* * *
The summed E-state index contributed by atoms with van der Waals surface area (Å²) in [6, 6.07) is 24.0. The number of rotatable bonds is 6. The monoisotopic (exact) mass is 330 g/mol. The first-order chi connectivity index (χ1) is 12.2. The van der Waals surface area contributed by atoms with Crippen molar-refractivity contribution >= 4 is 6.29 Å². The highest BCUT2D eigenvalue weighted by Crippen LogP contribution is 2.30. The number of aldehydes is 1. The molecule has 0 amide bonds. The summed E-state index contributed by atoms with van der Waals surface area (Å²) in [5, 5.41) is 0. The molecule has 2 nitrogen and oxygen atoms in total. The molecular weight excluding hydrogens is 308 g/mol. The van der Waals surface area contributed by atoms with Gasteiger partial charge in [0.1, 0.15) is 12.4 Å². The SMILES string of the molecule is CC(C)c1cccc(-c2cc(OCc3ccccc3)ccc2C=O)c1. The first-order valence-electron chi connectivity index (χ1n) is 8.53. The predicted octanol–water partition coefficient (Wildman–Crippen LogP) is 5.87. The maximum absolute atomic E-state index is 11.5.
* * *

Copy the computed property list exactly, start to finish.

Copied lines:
The summed E-state index contributed by atoms with van der Waals surface area (Å²) in [6, 6.07) is 24.0. The number of rotatable bonds is 6. The monoisotopic (exact) mass is 330 g/mol. The first-order chi connectivity index (χ1) is 12.2. The van der Waals surface area contributed by atoms with Crippen molar-refractivity contribution >= 4 is 6.29 Å². The highest BCUT2D eigenvalue weighted by Crippen LogP contribution is 2.30. The number of aldehydes is 1. The molecule has 0 amide bonds. The summed E-state index contributed by atoms with van der Waals surface area (Å²) in [5, 5.41) is 0. The molecule has 2 nitrogen and oxygen atoms in total. The molecular weight excluding hydrogens is 308 g/mol. The van der Waals surface area contributed by atoms with Gasteiger partial charge in [0.1, 0.15) is 12.4 Å². The SMILES string of the molecule is CC(C)c1cccc(-c2cc(OCc3ccccc3)ccc2C=O)c1. The first-order valence-electron chi connectivity index (χ1n) is 8.53. The predicted octanol–water partition coefficient (Wildman–Crippen LogP) is 5.87. The maximum absolute atomic E-state index is 11.5.